This Sunday is the Super Bowl, the most-watched sporting event in the US. For football fans, that often means getting together with friends to watch the game and celebrate or commiserate afterward, depending on whether your team won or lost. For employers, on the other hand, it means a productivity slump the next day, as employees call in “sick” Monday morning or show up to work late, underslept, and/or hungover.
This year, some 17.2 million Americans might miss work the day after the big game, according to the “Super Bowl Fever Survey” commissioned by The Workforce Institute at Kronos Incorporated and conducted by The Harris Poll. The institute notes that this is the largest estimated number of absentees since the survey began in 2005, surpassing the 16.5 million estimated in 2016. The annual survey was conducted last month among 1,107 employed adults in the US aged 18 and older, and calculates its estimate based on the percentage of respondents who said they would likely stay home (11 percent) multiplied by the Bureau of Labor Statistics’ most recent count of the US workforce (156.9 million people).
From the same survey data, the institute estimates that 7.8 million Americans will be taking a pre-approved day off on Monday, while 4.7 million will take a last-minute sick day and another 22 million will either go into work late or work remotely from home. Senior-level employees and executives were more likely than junior and mid-level employees to say they would probably not work their normal hours on Monday.
Employees and employers alike know that Monday is the biggest “sick day” of the year, and 62 percent of senior-level/executive leaders surveyed by the institute said they found it funny when co-workers call out sick the day after the Super Bowl when they suspect they’re not actually sick. In a separate survey from the staffing firm OfficeTeam, however, 42 percent of senior managers said they considered these unplanned absences the most distracting or annoying employee behavior when it comes to major sporting events — more than any other habit. The OfficeTeam survey also found that 54 percent of professionals know someone who’s called in sick or made an excuse for skipping work following a major sporting event.
These Super Bowl-related absences, late arrivals, and distractions can have a significant impact on productivity. The global outplacement and executive coaching firm Challenger, Gray & Christmas, which estimates the dollar amount of that productivity hit each year, projects that absences due to Super Bowl LIII could cost employers as much as $2.6 billion this year, not counting the additional productivity losses from tardiness and related distractions in the workplace: “If all of the workers who watch the Super Bowl spend just one hour of their work day discussing the game or come in one hour late, the productivity losses could hit $1.7 billion,” the firm’s Vice President Andrew Challenger noted.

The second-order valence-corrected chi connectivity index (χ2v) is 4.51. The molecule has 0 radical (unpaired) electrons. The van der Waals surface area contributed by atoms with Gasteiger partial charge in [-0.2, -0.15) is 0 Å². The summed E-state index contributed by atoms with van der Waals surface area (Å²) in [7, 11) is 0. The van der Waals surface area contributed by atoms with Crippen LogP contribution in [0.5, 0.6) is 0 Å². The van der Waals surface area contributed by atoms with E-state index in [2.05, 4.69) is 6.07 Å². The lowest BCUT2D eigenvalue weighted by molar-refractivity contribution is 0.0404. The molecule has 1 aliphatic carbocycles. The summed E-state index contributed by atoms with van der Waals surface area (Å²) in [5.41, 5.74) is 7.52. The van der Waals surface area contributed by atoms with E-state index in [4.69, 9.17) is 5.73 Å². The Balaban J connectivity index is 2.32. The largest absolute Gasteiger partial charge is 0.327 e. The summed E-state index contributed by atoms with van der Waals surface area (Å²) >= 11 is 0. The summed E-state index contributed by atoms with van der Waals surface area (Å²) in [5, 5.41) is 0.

These effects are likely to be felt most acutely in the home cities of the championship teams (Los Angeles and Boston), as well as in the greater Southern California and New England regions. Massachusetts employers “are bracing themselves for a higher number of sick calls on Monday,” Christopher Geehern, a spokesman for Associated Industries of Massachusetts, told the Boston Globe.
The Super Bowl Monday effect on workplace productivity is so pronounced and well-known that many working Americans believe it should just be acknowledged as a holiday: The Workforce Institute survey found that 32 percent of workers supported making the day after the Super Bowl a national holiday. What’s more, a survey OfficeTeam conducted in the lead-up to last year’s Super Bowl found that 72 percent of HR managers approved of that idea.
If you’re a US employer, what can you do to inoculate your organization against Super Bowl Fever? Perhaps not much, since cracking down on Super Bowl-related sick days carries its own risks of hurting morale and could even run you into legal trouble depending on how sick days are treated under the law in your state. Even employers who are on safe ground to police the abuse of sick days may find it counterproductive to enforce a hard line this coming Monday; when possible, experts often recommend an approach that acknowledges the reality and relies on carrots rather than sticks, such as pushing back the start of the workday or offering incentives to employees who show up to work on Monday, like breakfast or small gifts.
Another important step managers can take is to be transparent with their employees about their staffing needs, Joyce Maroney, executive director of The Workforce Institute at Kronos, comments to SHRM’s Kathy Gurchiek,:
“Many younger employees report feeling more anxious about missing this Monday than any other Monday of the year,” Maroney said. That suggests “they do not feel comfortable having an open and honest conversation with their manager” about taking time off. It also points to the importance of employers being transparent about staffing needs and scheduling options. …
The surge in absences “can create a flashpoint that exposes whether an organization’s policies and procedures around scheduling and time off are actually working,” Maroney said. “Organizations should regularly review, refine and communicate their time-off policies” and have procedures in place that allow employees to request and receive time off in real time and easily swap shifts with little or no manager intervention.